Over the next ten weeks I am going to investigate claims that Nourishing Traditions makes. I will be conducting the majority of my research through my gastro intestinal tract. I might also read some eco-primitivists, vegans and Calvin W Schwabe’s book Unmentionable Cuisines. I am about a quarter of the way into the book Slow Food Revolution: A New Culture for Eating and Living which is having a major impact and I have been cooking from Prince Wen Hui’s Cook: Chinese Diet Therapy. I would love to know other people’s opinions on Nourishing Traditions, please comment and Mum, please feel free to admit to sneaking organ meats into my bolognaise.
When I started talking to my Swiss friend Corinne about this project her brain sizzled like a plate of Geschnetzeltes, ‘Brain is something I don’t really like. I’ll eat it if I have to. My favourite is smoked beef tongue in a madeira sauce. Oh I’ll cook that for you. Except when I first cooked it I didn’t think I could do it. You cook it for three hours and then you gotta peel the tongue. I thought oh. But I can gut a fish so I did it…The tail of the pig and,’ Corinne reaches over and runs her fingers behind my ear, ‘…behind the ear is the best part. I really do not like kidney. The taste is too strong. I eat chicken feet. I’ve eaten the nose of pig and the feet. You know. The trotters. I don’t know if I would eat the testicles. I don’t think I could do intestines. Don’t South Americans eat intestines? Look my philosophy is I’ll always try it once.’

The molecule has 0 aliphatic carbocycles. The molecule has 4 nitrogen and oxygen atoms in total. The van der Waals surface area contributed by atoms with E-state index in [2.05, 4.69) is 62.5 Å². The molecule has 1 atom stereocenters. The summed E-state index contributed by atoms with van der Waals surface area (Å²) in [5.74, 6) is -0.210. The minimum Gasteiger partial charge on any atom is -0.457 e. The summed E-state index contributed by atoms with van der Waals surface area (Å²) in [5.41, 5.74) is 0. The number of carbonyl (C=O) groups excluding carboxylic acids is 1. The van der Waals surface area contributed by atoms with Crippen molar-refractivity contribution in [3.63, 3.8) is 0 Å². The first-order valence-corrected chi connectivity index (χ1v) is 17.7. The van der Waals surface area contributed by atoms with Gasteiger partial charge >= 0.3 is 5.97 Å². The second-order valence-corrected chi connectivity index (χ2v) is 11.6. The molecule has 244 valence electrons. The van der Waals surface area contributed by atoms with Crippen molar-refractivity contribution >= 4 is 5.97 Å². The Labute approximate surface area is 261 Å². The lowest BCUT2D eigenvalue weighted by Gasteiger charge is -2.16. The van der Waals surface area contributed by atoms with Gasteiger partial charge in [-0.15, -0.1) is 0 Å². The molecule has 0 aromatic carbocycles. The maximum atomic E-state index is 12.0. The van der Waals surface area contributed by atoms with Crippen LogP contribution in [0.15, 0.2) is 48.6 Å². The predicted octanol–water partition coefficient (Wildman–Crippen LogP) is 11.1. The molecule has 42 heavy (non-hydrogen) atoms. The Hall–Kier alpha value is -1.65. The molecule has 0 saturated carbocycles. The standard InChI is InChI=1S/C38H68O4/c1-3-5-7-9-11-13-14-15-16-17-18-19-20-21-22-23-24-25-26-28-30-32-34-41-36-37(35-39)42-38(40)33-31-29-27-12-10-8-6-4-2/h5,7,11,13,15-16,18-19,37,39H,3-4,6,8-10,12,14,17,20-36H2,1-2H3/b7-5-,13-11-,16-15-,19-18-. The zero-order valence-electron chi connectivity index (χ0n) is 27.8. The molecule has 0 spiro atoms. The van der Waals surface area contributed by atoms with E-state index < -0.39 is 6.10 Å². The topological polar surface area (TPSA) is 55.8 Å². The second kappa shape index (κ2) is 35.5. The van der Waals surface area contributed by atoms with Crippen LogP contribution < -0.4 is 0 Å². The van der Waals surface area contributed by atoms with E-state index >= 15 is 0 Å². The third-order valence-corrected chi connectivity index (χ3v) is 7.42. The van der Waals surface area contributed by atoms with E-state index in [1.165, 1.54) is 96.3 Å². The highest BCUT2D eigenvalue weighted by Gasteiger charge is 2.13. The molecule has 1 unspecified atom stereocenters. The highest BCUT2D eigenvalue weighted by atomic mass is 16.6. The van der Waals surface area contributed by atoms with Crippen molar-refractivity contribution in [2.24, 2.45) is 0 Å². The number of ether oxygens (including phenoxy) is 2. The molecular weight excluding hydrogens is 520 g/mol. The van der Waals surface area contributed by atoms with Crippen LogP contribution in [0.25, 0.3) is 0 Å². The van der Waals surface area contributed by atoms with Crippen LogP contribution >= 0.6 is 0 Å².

‘Not sure about maggots. I love tripe…’
As Corinne talks about her tendency to overeat blood sausage I look at her and realise she is one of the most robust people I know and I wonder if I too will look like an extra from The Sound Of Music after a few weeks of liver, heart, kidney, sweetbreads, brain and tongue. Maybe. Or maybe I’ll drop dead from a heart attack.